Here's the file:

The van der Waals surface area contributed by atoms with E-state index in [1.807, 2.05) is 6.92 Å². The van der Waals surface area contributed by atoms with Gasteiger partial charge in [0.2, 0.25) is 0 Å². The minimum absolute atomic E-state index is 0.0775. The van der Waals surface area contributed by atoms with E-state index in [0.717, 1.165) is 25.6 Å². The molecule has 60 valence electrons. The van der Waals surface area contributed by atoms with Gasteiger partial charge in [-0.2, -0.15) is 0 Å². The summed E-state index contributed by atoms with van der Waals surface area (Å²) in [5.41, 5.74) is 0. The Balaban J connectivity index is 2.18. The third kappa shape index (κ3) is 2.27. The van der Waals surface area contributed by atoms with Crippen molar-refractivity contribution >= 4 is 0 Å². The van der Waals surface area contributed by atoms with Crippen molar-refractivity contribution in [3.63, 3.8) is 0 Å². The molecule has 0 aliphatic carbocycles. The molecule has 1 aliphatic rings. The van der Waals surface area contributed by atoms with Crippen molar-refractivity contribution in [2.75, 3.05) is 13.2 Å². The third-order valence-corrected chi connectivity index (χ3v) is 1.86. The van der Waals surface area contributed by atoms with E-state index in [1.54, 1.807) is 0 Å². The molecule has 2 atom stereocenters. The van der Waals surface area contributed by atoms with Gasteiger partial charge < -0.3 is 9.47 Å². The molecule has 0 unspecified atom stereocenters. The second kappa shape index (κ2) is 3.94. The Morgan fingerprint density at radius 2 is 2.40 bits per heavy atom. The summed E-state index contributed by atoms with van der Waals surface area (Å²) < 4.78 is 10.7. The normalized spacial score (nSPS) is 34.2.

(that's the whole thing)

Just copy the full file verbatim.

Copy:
The van der Waals surface area contributed by atoms with E-state index in [1.807, 2.05) is 6.92 Å². The van der Waals surface area contributed by atoms with Gasteiger partial charge in [0.2, 0.25) is 0 Å². The minimum absolute atomic E-state index is 0.0775. The van der Waals surface area contributed by atoms with E-state index in [0.717, 1.165) is 25.6 Å². The molecule has 60 valence electrons. The van der Waals surface area contributed by atoms with Gasteiger partial charge in [-0.2, -0.15) is 0 Å². The summed E-state index contributed by atoms with van der Waals surface area (Å²) in [5.41, 5.74) is 0. The Balaban J connectivity index is 2.18. The third kappa shape index (κ3) is 2.27. The van der Waals surface area contributed by atoms with Crippen molar-refractivity contribution >= 4 is 0 Å². The van der Waals surface area contributed by atoms with Crippen molar-refractivity contribution in [3.63, 3.8) is 0 Å². The molecule has 0 aliphatic carbocycles. The molecule has 1 aliphatic rings. The van der Waals surface area contributed by atoms with Crippen molar-refractivity contribution in [2.75, 3.05) is 13.2 Å². The third-order valence-corrected chi connectivity index (χ3v) is 1.86. The van der Waals surface area contributed by atoms with E-state index in [1.54, 1.807) is 0 Å². The molecule has 2 atom stereocenters. The van der Waals surface area contributed by atoms with Gasteiger partial charge < -0.3 is 9.47 Å². The molecule has 0 unspecified atom stereocenters. The second kappa shape index (κ2) is 3.94. The Morgan fingerprint density at radius 2 is 2.40 bits per heavy atom. The summed E-state index contributed by atoms with van der Waals surface area (Å²) < 4.78 is 10.7. The normalized spacial score (nSPS) is 34.2.